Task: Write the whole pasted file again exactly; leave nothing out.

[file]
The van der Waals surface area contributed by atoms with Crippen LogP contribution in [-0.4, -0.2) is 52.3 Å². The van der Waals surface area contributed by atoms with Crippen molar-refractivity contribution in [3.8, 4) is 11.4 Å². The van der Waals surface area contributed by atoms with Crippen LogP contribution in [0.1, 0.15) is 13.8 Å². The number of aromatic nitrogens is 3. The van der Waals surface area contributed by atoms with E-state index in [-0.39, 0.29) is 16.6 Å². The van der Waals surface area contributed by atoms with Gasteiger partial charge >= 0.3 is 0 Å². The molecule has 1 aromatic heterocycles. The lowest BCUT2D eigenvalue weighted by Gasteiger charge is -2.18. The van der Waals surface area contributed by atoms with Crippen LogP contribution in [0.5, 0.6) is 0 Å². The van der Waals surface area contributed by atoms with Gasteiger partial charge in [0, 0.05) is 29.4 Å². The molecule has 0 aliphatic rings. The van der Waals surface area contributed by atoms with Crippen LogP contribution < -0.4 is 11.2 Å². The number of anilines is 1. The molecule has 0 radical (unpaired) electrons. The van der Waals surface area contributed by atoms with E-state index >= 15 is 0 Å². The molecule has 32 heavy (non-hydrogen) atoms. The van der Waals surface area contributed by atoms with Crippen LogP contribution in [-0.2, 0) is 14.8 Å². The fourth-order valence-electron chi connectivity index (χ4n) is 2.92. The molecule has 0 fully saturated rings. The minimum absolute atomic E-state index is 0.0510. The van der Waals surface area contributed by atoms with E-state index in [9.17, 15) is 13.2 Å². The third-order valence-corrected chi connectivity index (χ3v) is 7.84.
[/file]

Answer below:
The van der Waals surface area contributed by atoms with Crippen LogP contribution in [-0.4, -0.2) is 52.3 Å². The van der Waals surface area contributed by atoms with Crippen molar-refractivity contribution in [3.8, 4) is 11.4 Å². The van der Waals surface area contributed by atoms with Crippen LogP contribution in [0.1, 0.15) is 13.8 Å². The number of aromatic nitrogens is 3. The van der Waals surface area contributed by atoms with E-state index in [-0.39, 0.29) is 16.6 Å². The van der Waals surface area contributed by atoms with Gasteiger partial charge >= 0.3 is 0 Å². The molecule has 1 aromatic heterocycles. The lowest BCUT2D eigenvalue weighted by Gasteiger charge is -2.18. The van der Waals surface area contributed by atoms with Crippen LogP contribution in [0.5, 0.6) is 0 Å². The van der Waals surface area contributed by atoms with Gasteiger partial charge in [0, 0.05) is 29.4 Å². The molecule has 0 aliphatic rings. The van der Waals surface area contributed by atoms with Crippen LogP contribution < -0.4 is 11.2 Å². The number of anilines is 1. The molecule has 0 radical (unpaired) electrons. The van der Waals surface area contributed by atoms with E-state index >= 15 is 0 Å². The molecule has 32 heavy (non-hydrogen) atoms. The van der Waals surface area contributed by atoms with Crippen LogP contribution in [-0.2, 0) is 14.8 Å². The fourth-order valence-electron chi connectivity index (χ4n) is 2.92. The molecule has 0 fully saturated rings. The minimum absolute atomic E-state index is 0.0510. The van der Waals surface area contributed by atoms with E-state index in [9.17, 15) is 13.2 Å². The third-order valence-corrected chi connectivity index (χ3v) is 7.84.